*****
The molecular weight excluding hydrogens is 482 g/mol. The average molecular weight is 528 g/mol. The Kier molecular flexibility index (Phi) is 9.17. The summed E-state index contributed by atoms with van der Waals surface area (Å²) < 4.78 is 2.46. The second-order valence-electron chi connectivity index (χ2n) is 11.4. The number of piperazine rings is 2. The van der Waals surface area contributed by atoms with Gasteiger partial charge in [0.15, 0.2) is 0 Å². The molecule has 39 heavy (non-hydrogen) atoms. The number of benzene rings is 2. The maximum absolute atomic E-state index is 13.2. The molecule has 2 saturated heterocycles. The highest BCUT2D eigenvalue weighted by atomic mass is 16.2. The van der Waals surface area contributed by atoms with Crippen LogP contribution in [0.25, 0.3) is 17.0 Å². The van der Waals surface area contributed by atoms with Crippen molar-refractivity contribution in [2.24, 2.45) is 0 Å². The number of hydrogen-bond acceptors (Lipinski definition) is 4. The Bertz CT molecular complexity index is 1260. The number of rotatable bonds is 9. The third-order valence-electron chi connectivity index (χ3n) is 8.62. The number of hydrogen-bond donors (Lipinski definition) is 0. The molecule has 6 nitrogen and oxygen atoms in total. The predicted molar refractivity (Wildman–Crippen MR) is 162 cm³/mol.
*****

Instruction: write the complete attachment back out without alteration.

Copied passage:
The molecular weight excluding hydrogens is 482 g/mol. The average molecular weight is 528 g/mol. The Kier molecular flexibility index (Phi) is 9.17. The summed E-state index contributed by atoms with van der Waals surface area (Å²) < 4.78 is 2.46. The second-order valence-electron chi connectivity index (χ2n) is 11.4. The number of piperazine rings is 2. The van der Waals surface area contributed by atoms with Gasteiger partial charge in [0.15, 0.2) is 0 Å². The molecule has 39 heavy (non-hydrogen) atoms. The number of benzene rings is 2. The maximum absolute atomic E-state index is 13.2. The molecule has 2 saturated heterocycles. The highest BCUT2D eigenvalue weighted by atomic mass is 16.2. The van der Waals surface area contributed by atoms with Crippen LogP contribution in [0.25, 0.3) is 17.0 Å². The van der Waals surface area contributed by atoms with Crippen molar-refractivity contribution in [2.24, 2.45) is 0 Å². The number of hydrogen-bond acceptors (Lipinski definition) is 4. The Bertz CT molecular complexity index is 1260. The number of rotatable bonds is 9. The third-order valence-electron chi connectivity index (χ3n) is 8.62. The number of hydrogen-bond donors (Lipinski definition) is 0. The molecule has 6 nitrogen and oxygen atoms in total. The predicted molar refractivity (Wildman–Crippen MR) is 162 cm³/mol.